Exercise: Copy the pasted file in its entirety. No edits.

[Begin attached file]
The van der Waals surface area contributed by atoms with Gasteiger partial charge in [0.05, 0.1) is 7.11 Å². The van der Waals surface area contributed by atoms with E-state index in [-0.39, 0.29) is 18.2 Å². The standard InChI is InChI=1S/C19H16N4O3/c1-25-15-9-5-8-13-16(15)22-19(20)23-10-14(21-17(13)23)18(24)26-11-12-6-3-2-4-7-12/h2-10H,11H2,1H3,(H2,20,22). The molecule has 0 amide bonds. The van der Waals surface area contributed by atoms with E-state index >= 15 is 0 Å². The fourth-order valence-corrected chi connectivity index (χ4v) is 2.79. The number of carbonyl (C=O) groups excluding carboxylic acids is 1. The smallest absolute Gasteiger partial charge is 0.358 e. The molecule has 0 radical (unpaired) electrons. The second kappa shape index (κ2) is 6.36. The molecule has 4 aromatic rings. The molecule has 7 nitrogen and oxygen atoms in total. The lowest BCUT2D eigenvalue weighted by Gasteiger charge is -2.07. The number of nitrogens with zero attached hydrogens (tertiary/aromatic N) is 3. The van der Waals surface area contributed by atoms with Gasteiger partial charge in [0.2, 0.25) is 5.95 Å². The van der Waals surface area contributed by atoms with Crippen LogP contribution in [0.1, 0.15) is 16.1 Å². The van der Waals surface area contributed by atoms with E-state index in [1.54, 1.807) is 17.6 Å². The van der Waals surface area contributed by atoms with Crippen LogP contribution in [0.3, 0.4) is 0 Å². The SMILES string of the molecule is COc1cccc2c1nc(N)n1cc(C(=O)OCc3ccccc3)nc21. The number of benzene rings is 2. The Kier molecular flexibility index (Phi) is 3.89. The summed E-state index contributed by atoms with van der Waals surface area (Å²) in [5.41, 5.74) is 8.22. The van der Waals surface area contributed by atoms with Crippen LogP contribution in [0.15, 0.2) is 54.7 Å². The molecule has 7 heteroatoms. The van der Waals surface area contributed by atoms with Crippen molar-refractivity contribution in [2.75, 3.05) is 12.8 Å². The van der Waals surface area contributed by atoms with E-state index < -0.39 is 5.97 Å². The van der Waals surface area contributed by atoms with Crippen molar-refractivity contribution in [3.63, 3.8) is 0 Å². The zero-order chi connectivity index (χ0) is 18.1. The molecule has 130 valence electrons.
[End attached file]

The van der Waals surface area contributed by atoms with Gasteiger partial charge in [0.05, 0.1) is 7.11 Å². The van der Waals surface area contributed by atoms with E-state index in [-0.39, 0.29) is 18.2 Å². The standard InChI is InChI=1S/C19H16N4O3/c1-25-15-9-5-8-13-16(15)22-19(20)23-10-14(21-17(13)23)18(24)26-11-12-6-3-2-4-7-12/h2-10H,11H2,1H3,(H2,20,22). The molecule has 0 amide bonds. The van der Waals surface area contributed by atoms with E-state index >= 15 is 0 Å². The fourth-order valence-corrected chi connectivity index (χ4v) is 2.79. The number of carbonyl (C=O) groups excluding carboxylic acids is 1. The smallest absolute Gasteiger partial charge is 0.358 e. The molecule has 0 radical (unpaired) electrons. The second kappa shape index (κ2) is 6.36. The molecule has 4 aromatic rings. The molecule has 7 nitrogen and oxygen atoms in total. The lowest BCUT2D eigenvalue weighted by Gasteiger charge is -2.07. The number of nitrogens with zero attached hydrogens (tertiary/aromatic N) is 3. The van der Waals surface area contributed by atoms with Gasteiger partial charge in [0.2, 0.25) is 5.95 Å². The van der Waals surface area contributed by atoms with Crippen LogP contribution in [0.1, 0.15) is 16.1 Å². The van der Waals surface area contributed by atoms with E-state index in [1.54, 1.807) is 17.6 Å². The van der Waals surface area contributed by atoms with Crippen LogP contribution in [0.3, 0.4) is 0 Å². The SMILES string of the molecule is COc1cccc2c1nc(N)n1cc(C(=O)OCc3ccccc3)nc21. The number of benzene rings is 2. The Kier molecular flexibility index (Phi) is 3.89. The summed E-state index contributed by atoms with van der Waals surface area (Å²) in [5.41, 5.74) is 8.22. The van der Waals surface area contributed by atoms with Crippen LogP contribution in [0.15, 0.2) is 54.7 Å². The molecule has 7 heteroatoms. The van der Waals surface area contributed by atoms with Crippen molar-refractivity contribution in [2.75, 3.05) is 12.8 Å². The van der Waals surface area contributed by atoms with E-state index < -0.39 is 5.97 Å². The van der Waals surface area contributed by atoms with Crippen molar-refractivity contribution in [3.63, 3.8) is 0 Å². The zero-order chi connectivity index (χ0) is 18.1. The molecule has 130 valence electrons.